You might think this benchmark measures the empty method, but in reality it measures the minimal infrastructure code that services the benchmark: counts the iterations and waits for the iteration time to be over. Fortunately, that piece of code is rather fast, and so it can be dissected in full with the help of -prof perfasm.

This is out-of-the-box OpenJDK 8u191:

3.60%  ↗  ...a2: movzbl 0x94(%r8),%r10d       ; load "isDone" field
0.63%  │  ...aa: add    $0x1,%rbp             ; iterations++;
32.82% │  ...ae: test   %eax,0x1765654c(%rip) ; global safepoint poll
58.14% │  ...b4: test   %r10d,%r10d           ; if !isDone, do the cycle again
       ╰  ...b7: je     ...a2

The empty method got inlined, and everything evaporated out of it, only the infrastructure remains.

See that "global safepoint poll"? When safepoint is needed, JVM would arm the "polling page",[1] so any attempt to read that page would trigger the segmentation fault (SEGV). When SEGV finally fires from this safepoint poll, the control would be passed to any existing SEGV handlers first, and JVM has one ready! See, for example, how JVM_handle_linux_signal does it.

The goal of all those tricks is to make the safepoint polls as cheap as possible, because they need to happen in many places, and they almost always do not fire. For this reason, the test %eax, (addr) is used: it has no effects when safepoint poll is not triggered.[2] It is also has very compact encoding, "only" 6 bytes on x86_64. The polling page address is fixed for a given JVM process, so the code generated by JIT in that process can use RIP-relative addressing: it says that the page is at given offset from the current instruction pointer, saving the need to spend precious bytes encoding the absolute 8-byte address.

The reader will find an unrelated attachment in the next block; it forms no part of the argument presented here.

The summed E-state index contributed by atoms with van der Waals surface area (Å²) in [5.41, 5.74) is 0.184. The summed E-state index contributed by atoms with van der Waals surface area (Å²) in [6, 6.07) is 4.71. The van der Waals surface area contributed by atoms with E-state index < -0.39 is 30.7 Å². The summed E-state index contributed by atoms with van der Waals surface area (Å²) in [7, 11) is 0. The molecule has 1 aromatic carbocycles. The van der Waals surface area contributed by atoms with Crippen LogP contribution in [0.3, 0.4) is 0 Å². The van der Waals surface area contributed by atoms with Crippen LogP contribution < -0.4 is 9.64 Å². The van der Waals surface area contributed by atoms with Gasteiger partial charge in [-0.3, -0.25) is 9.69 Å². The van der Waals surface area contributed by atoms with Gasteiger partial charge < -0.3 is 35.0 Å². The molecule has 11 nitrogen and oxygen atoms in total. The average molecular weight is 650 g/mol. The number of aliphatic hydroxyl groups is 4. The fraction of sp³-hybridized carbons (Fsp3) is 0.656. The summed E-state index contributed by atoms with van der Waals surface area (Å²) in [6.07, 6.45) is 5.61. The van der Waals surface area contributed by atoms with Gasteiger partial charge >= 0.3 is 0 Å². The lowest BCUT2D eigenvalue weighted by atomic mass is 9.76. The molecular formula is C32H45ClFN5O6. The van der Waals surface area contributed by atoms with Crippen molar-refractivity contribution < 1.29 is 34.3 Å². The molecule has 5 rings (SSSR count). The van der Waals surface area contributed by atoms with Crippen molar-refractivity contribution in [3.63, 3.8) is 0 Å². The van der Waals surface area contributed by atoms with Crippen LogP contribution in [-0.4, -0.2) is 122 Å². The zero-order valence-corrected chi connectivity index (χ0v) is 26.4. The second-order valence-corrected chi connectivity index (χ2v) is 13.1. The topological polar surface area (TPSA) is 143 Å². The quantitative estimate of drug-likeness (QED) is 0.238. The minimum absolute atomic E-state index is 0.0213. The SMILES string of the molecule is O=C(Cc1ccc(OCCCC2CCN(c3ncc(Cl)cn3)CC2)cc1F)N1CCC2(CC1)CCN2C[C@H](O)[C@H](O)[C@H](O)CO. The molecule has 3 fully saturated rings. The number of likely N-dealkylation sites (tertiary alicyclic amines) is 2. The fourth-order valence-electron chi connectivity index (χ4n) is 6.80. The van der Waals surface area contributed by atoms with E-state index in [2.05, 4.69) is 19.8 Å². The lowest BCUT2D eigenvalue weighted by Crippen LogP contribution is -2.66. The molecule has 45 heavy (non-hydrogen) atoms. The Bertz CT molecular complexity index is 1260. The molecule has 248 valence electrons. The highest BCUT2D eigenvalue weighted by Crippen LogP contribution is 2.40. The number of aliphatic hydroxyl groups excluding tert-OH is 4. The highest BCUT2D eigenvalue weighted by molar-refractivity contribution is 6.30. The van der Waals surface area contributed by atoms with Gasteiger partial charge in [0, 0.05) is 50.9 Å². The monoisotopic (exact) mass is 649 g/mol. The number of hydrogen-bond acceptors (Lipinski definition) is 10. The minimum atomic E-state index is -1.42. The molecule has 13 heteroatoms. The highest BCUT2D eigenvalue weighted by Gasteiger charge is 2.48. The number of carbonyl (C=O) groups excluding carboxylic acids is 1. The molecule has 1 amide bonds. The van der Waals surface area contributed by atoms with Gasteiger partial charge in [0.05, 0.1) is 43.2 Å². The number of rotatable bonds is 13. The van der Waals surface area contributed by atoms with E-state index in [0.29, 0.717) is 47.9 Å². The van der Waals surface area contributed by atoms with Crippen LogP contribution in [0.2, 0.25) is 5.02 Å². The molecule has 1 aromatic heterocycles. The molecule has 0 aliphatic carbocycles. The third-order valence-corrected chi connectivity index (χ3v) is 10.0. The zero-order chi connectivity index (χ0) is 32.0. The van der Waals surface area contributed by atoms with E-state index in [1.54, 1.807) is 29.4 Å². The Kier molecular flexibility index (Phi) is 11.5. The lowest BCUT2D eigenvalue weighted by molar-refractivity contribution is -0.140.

There is also normally a single polling page that handles all threads at once, so generated code does not have to disambiguate which thread is currently running. But what if VM wants to stop individual threads? That is the question answered by JEP-312: "Thread-Local Handshakes". It provides the VM capability to trigger the handshake poll for the individual thread, which is currently implemented by assigning the individual polling page for each thread, and poll instruction reading that page address from thread-local storage.[3][4]

This is out-of-the-box OpenJDK 11.0.1:

0.31%  ↗  ...70: movzbl 0x94(%r9),%r10d   ; load "isDone" field
0.19%  │  ...78: mov    0x108(%r15),%r11  ; reading the thread-local poll page addr
25.62% │  ...7f: add    $0x1,%rbp         ; iterations++;
35.10% │  ...83: test   %eax,(%r11)       ; thread-local handshake poll
34.91% │  ...86: test   %r10d,%r10d       ; if !isDone, do the cycle again
       ╰  ...89: je     ...70

This is purely a runtime consideration, so this can be disabled with -XX:-ThreadLocalHandshakes, and the generated code would then be the same as in 8u191. This explains why this benchmark performs differently on 8 and 11 (let us run it under -prof perfnorm right away):